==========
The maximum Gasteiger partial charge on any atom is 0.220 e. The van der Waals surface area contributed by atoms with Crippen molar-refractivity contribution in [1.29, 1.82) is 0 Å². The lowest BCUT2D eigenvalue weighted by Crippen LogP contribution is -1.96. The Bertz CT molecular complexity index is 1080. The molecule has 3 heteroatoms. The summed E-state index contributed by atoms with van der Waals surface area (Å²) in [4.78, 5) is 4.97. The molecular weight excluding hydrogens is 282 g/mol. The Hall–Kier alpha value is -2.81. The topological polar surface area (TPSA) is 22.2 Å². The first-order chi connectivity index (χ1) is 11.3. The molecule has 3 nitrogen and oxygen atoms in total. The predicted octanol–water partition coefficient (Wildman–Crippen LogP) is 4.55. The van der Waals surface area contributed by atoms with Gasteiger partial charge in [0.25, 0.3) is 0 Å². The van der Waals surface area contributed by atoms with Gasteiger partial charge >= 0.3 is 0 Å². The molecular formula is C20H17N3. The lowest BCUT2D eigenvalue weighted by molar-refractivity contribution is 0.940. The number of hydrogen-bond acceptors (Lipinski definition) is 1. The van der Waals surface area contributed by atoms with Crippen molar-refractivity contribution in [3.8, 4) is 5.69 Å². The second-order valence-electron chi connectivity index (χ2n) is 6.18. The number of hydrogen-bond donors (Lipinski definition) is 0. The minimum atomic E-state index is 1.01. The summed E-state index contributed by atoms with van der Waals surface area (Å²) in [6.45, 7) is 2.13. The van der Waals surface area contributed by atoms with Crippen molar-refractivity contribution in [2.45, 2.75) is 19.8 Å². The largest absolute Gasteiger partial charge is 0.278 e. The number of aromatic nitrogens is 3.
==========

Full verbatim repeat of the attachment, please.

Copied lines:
The maximum Gasteiger partial charge on any atom is 0.220 e. The van der Waals surface area contributed by atoms with Crippen molar-refractivity contribution in [1.29, 1.82) is 0 Å². The lowest BCUT2D eigenvalue weighted by Crippen LogP contribution is -1.96. The Bertz CT molecular complexity index is 1080. The molecule has 3 heteroatoms. The summed E-state index contributed by atoms with van der Waals surface area (Å²) in [4.78, 5) is 4.97. The molecular weight excluding hydrogens is 282 g/mol. The Hall–Kier alpha value is -2.81. The topological polar surface area (TPSA) is 22.2 Å². The first-order chi connectivity index (χ1) is 11.3. The molecule has 3 nitrogen and oxygen atoms in total. The predicted octanol–water partition coefficient (Wildman–Crippen LogP) is 4.55. The van der Waals surface area contributed by atoms with Gasteiger partial charge in [0.25, 0.3) is 0 Å². The van der Waals surface area contributed by atoms with Gasteiger partial charge >= 0.3 is 0 Å². The molecular formula is C20H17N3. The lowest BCUT2D eigenvalue weighted by molar-refractivity contribution is 0.940. The number of hydrogen-bond acceptors (Lipinski definition) is 1. The van der Waals surface area contributed by atoms with Crippen molar-refractivity contribution in [3.8, 4) is 5.69 Å². The second-order valence-electron chi connectivity index (χ2n) is 6.18. The number of hydrogen-bond donors (Lipinski definition) is 0. The minimum atomic E-state index is 1.01. The summed E-state index contributed by atoms with van der Waals surface area (Å²) in [6.45, 7) is 2.13. The van der Waals surface area contributed by atoms with Crippen molar-refractivity contribution in [2.45, 2.75) is 19.8 Å². The largest absolute Gasteiger partial charge is 0.278 e. The number of aromatic nitrogens is 3.